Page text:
Lian Li PC-Q10 Mini-ITX Case

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These recordings were made with a high resolution, lab quality, digital recording system inside SPCR's own 11 dBA ambient anechoic chamber, then converted to LAME 128kbps encoded MP3s. We've listened long and hard to ensure there is no audible degradation from the original WAV files to these MP3s. They represent a quick snapshot of what we heard during the review.

Each recording starts with ambient noise, then 5~10 second segments of product at various states. For the most realistic results, set the volume so that the starting ambient level is just barely audible, then don't change the volume setting again while comparing all the sound files.


The PC-Q10's heavily ventilated chassis allows air to pass through the case with ease. As a result, our test system was surprisingly easy to cool sufficiently — the single included case fan only needed to run at 40% speed and the CPU fan never had to exceed its minimum speed. Lowering our GPU temperature standard and stressing the CPU more than usual barely made a dent in the overall results. The noise level was phenomenal, staying below 20 [email protected] throughout all our torture tests.

From a objective standpoint, the PC-Q10 is a very quiet case purely due to its impressive performance but the noise quality of its lone fan leaves a lot to be desired; it is a clicky annoyance begging to be replaced. The front drive mount needs some kind of damping as the hard mounting is unforgiving about vibration. It's the only place to install a 3.5 inch drive unless you go forgo a dual slot graphics card.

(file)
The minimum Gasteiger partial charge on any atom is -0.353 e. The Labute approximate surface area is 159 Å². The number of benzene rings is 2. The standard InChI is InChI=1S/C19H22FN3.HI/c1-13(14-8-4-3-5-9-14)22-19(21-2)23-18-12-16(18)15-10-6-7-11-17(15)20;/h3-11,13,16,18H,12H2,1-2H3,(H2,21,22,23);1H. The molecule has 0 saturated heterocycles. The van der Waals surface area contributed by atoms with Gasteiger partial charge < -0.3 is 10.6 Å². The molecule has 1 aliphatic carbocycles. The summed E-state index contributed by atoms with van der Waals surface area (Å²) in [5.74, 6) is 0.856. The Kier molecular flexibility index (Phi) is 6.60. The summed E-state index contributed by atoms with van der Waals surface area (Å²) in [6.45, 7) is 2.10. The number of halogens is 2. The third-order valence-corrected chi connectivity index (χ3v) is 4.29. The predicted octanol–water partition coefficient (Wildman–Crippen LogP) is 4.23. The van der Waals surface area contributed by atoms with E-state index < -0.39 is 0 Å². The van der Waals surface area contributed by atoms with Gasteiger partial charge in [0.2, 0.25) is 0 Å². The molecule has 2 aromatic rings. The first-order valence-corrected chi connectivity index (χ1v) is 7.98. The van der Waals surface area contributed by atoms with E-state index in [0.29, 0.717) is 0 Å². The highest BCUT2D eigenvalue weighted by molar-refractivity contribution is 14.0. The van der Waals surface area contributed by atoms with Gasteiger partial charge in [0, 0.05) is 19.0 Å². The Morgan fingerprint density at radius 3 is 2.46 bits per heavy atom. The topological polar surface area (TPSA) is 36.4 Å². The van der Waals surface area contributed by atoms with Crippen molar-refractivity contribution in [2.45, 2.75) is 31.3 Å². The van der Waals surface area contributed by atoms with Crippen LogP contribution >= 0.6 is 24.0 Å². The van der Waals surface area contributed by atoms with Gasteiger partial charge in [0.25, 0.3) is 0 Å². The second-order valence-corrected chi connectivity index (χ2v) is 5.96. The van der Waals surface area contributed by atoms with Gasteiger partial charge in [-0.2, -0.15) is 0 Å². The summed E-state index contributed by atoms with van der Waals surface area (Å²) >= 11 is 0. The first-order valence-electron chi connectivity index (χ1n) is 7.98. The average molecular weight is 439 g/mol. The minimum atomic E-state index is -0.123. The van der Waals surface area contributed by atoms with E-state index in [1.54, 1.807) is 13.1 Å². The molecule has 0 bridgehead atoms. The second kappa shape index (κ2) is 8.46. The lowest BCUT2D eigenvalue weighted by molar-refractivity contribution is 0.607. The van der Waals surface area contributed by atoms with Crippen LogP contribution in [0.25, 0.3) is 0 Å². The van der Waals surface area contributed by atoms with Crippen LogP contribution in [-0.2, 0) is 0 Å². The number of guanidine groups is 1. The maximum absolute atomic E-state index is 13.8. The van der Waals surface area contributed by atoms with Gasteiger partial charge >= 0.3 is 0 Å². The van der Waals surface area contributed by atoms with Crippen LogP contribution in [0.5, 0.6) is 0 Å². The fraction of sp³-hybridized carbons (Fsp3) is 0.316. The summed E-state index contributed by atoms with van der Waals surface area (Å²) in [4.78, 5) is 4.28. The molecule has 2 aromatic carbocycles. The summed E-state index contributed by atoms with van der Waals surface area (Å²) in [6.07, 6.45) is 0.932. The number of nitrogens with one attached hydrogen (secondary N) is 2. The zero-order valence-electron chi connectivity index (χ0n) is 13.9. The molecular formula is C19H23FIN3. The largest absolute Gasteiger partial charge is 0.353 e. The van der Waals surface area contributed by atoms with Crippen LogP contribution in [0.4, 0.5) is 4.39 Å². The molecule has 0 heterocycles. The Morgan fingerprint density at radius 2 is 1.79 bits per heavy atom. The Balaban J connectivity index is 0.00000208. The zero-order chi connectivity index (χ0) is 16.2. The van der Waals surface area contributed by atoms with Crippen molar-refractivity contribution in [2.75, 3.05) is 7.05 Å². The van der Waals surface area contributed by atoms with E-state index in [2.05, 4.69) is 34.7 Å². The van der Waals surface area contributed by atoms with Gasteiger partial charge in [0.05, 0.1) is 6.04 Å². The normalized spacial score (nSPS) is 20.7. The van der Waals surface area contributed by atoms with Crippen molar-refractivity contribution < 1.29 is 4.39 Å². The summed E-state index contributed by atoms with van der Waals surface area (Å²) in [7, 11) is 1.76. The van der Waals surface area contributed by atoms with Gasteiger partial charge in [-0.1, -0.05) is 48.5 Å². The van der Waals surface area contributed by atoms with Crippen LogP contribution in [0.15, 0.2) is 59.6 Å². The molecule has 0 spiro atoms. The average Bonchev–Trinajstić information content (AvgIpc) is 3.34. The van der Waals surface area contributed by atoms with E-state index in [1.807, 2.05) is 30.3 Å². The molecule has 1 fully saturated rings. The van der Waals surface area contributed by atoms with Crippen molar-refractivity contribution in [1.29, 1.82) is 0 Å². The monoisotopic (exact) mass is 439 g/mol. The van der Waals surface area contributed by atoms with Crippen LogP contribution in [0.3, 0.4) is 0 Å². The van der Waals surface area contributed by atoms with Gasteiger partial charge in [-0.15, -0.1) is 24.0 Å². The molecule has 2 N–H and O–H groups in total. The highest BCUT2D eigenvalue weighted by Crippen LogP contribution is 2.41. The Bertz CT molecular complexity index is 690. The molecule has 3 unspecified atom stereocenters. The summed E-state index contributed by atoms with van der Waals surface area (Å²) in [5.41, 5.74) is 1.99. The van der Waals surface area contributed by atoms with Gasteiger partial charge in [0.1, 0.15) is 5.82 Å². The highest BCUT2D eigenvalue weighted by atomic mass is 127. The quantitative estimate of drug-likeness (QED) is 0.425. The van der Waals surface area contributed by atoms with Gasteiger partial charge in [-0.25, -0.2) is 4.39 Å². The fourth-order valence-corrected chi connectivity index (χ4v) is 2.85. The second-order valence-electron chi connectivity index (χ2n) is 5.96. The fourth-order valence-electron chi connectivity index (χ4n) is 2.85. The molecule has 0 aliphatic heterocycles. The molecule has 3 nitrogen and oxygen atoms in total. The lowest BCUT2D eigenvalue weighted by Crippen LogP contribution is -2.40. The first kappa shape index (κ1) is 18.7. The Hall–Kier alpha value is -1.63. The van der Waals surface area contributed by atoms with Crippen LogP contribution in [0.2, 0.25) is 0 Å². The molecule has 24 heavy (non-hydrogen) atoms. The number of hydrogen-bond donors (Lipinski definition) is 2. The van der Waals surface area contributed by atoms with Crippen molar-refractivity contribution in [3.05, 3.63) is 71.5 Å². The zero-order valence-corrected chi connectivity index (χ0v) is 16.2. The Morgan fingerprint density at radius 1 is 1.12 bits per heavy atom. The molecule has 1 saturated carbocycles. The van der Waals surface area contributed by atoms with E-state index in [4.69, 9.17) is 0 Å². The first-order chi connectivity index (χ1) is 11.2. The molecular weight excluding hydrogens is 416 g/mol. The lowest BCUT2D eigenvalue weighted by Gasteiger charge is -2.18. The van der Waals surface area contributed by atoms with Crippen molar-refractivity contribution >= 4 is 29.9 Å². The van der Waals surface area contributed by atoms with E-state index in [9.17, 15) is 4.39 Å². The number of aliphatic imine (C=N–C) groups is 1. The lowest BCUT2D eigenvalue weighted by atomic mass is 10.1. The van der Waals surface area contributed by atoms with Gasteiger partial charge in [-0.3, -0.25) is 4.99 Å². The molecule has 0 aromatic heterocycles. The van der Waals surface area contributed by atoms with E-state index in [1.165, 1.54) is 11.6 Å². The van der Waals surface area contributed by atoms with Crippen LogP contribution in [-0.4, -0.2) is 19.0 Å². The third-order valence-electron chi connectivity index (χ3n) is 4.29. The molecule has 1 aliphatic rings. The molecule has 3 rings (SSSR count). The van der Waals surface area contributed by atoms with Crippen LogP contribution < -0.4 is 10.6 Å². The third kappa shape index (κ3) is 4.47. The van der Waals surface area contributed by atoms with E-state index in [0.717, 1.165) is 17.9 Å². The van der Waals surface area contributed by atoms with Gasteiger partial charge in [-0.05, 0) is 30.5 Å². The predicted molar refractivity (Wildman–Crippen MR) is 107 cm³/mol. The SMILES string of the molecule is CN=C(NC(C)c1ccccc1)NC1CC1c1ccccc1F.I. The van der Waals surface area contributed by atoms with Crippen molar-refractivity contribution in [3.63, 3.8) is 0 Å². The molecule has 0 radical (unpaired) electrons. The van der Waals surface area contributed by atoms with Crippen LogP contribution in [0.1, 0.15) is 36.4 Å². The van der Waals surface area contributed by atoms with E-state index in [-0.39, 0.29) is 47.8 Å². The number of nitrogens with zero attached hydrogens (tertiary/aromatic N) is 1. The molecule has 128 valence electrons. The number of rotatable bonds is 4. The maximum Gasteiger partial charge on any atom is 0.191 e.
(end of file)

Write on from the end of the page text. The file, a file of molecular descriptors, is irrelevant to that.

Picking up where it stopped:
The placement of the front control panel is unfortunate as it limits GPU length just enough to make some popular high-end cards unusable. With space inside a mini-ITX case being so limited, I wonder why a SFX power option was not offered. An ATX power supply does cover up more cables, but that really should be the motherboard tray's job. The tray is anemic and doesn't extend toward the front of the case so it doesn't hide cabling very well. It should also be noted that there are some mistakes in documentation, the most notable being the maximum CPU cooler height being off by 20 mm, and the Lian Li site touts 240 mm radiator compatibility at the top as a feature despite the fact it would interfere with the power supply.

The Lian Li PC-Q10 is a compact case that perform well while looking elegant. Its striking brush aluminum finish and sizable side window makes it stand out among its shabbier-looking competitors. That being said, the PC-Q10 gives off a vibe that suggests it was designed by engineers focusing on the big picture, rather than PC hobbyists putting extra effort and consideration into the little things. If you had to choose one or the other, it's hard to argue Lian Li didn't make the correct decisions. The PC-Q10's tremendous airflow and attractive aesthetics more than compensates for its deficiencies.

Our thanks to Lian Li for the PC-Q10 case sample.

The Lian Li PC-Q10 is recommended by SPCR

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